Companies are already gearing up for Black Friday.
Large companies are adding new employees to combat the Black Friday rush.
We are officially in fall which means we’re getting closer to the holiday season. And as you know, the holiday season is a big season for retail. But this year, for obvious reasons, the holiday shopping world is looking a bit different.
Instead of prepping for the hoards of people rushing for the best deals and loading their stores up with door-busters on Black Friday, the retailers have instead shifted their focus to hiring staff in anticipation of a flood of online and curbside pickup orders.
And while the overall hiring forecast for the holiday season “remains uncertain” – there’s a handful of companies that have already ramped up their hiring process to prepare for the rush. Here’s what we’re currently seeing…
Where’s the money?
Walmart has already hired more than 500,000 workers in stores and across its supply chain since March as the store has faced growing demand due to the pandemic. And recently, the company announced that it is looking to hire more than 20,000 seasonal workers in the e-commerce fulfillment centers across the country. But they’re not the only ones hiring.
FedEx announced it will hire 70,000 workers which happens to be a 27% increase from last year. UPS is aiming to hire 100,000 seasonal works. 1-800-Flowers is bringing on 10,000 new employees – a 25% jump. And Michaels, the large arts and crafts store, will be adding 16,000 season jobs, an increase of 6%.
Now, this hiring flurry is just beginning but that’s the good news. Because you can get ahead of the crowds and set yourself up for some nice profits. And here’s how you can do just that…
How can I get some?
As you can see, there’s a good amount of well-known companies bringing on large amounts of seasonal workers. But only one has my attention – and it’s a name that that has been on my watchlist for a while now.
Now, as we’ve talked about before, Walmart, unlike 90% of retail brick and mortar, has continued to do everything right in terms of the pandemic. In fact, they’ve seen an influx of business since Covid hit. And they’ve taken steps to expand along the way- including Walmart+ which they hope will rival Amazon Prime. On top of this, they’ve ramped up hiring and focused on expanding their ecommerce business, shifting away from their traditional brick and mortar fulfillment. And their current growth is unparalleled. That’s why I’m looking to get in on Walmart the second I see a pullback – and I think you should too.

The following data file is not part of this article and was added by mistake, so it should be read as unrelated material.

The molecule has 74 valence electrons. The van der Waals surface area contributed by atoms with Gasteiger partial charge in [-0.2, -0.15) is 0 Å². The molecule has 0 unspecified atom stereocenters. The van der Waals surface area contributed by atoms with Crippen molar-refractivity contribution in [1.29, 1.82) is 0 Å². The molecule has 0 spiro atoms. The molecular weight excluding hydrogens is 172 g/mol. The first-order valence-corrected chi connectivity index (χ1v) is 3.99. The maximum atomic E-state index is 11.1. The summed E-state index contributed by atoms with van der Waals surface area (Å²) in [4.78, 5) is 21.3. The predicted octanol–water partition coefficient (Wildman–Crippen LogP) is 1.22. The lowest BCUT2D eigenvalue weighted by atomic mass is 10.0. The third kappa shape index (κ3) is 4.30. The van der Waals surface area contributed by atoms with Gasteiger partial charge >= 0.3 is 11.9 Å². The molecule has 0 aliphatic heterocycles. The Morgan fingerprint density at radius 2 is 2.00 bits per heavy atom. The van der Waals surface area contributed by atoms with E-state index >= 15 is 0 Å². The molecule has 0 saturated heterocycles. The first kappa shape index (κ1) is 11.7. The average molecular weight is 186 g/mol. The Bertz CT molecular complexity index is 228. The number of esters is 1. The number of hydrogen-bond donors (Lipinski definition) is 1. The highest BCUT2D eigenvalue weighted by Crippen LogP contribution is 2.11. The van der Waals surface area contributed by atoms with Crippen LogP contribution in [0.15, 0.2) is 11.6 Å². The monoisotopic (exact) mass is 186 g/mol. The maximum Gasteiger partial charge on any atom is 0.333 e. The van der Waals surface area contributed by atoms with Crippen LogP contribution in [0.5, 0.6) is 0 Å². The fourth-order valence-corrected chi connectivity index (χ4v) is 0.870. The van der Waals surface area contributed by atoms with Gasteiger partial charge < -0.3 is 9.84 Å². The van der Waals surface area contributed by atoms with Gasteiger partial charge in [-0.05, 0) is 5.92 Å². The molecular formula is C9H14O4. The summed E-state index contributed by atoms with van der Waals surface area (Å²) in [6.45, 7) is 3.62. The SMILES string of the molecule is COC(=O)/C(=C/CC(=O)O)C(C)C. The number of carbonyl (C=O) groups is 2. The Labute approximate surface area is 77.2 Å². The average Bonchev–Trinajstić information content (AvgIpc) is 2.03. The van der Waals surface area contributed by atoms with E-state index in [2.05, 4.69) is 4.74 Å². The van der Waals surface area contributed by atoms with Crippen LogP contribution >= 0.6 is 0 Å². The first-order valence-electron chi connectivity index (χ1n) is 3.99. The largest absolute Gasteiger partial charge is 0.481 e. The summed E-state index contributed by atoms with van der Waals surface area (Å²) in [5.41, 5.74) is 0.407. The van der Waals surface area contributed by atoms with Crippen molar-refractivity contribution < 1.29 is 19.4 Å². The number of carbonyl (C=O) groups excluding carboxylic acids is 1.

In the spotlight: What Nike taught us…
On Tuesday, Nike revealed that they beat analysts’ revenue expectations by $1 billion. And the impressive earnings report didn’t stop there. The company reported earnings per share beating analysts’ expectations of $0.47. As far as revenue, the massive retailer brought in $10.6 billion, which while down 1% year-over-year destroyed Wall Street’s expectations of $9.14 billion.
Now, this performance shocked investors, as like many other retail stores, Nike faced long-term store closures due to the pandemic. The impact of the closures showed earlier in the year when Nike reported earnings, posting a net loss and a 38% decline in revenue.
But Nike has seen unbelievable growth over the last few months. And that’s because the company has shifted its focus from selling through third-party retailers to direct-to-consumer sales channels and e-commerce business, which helped make buying online easier for consumers. And even when Nike reopened its store fronts – it’s online sales still grew.
And while I’m not one for the retail sector right now – I think we can learn an important lesson from this knockout earnings report. Strong e-commerce presence is the future. So, I would be focusing on businesses who are making that their number one priority.
The Blueprint for Success
Nike and Walmart are just two of the many companies that have adjusted their business strategies in order to thrive in this new world we live in.
It’s these moves, combined with hiring announcements and positive earnings reports that tripped several of the indicators I use for my S.C.A.N. trading algorithm.
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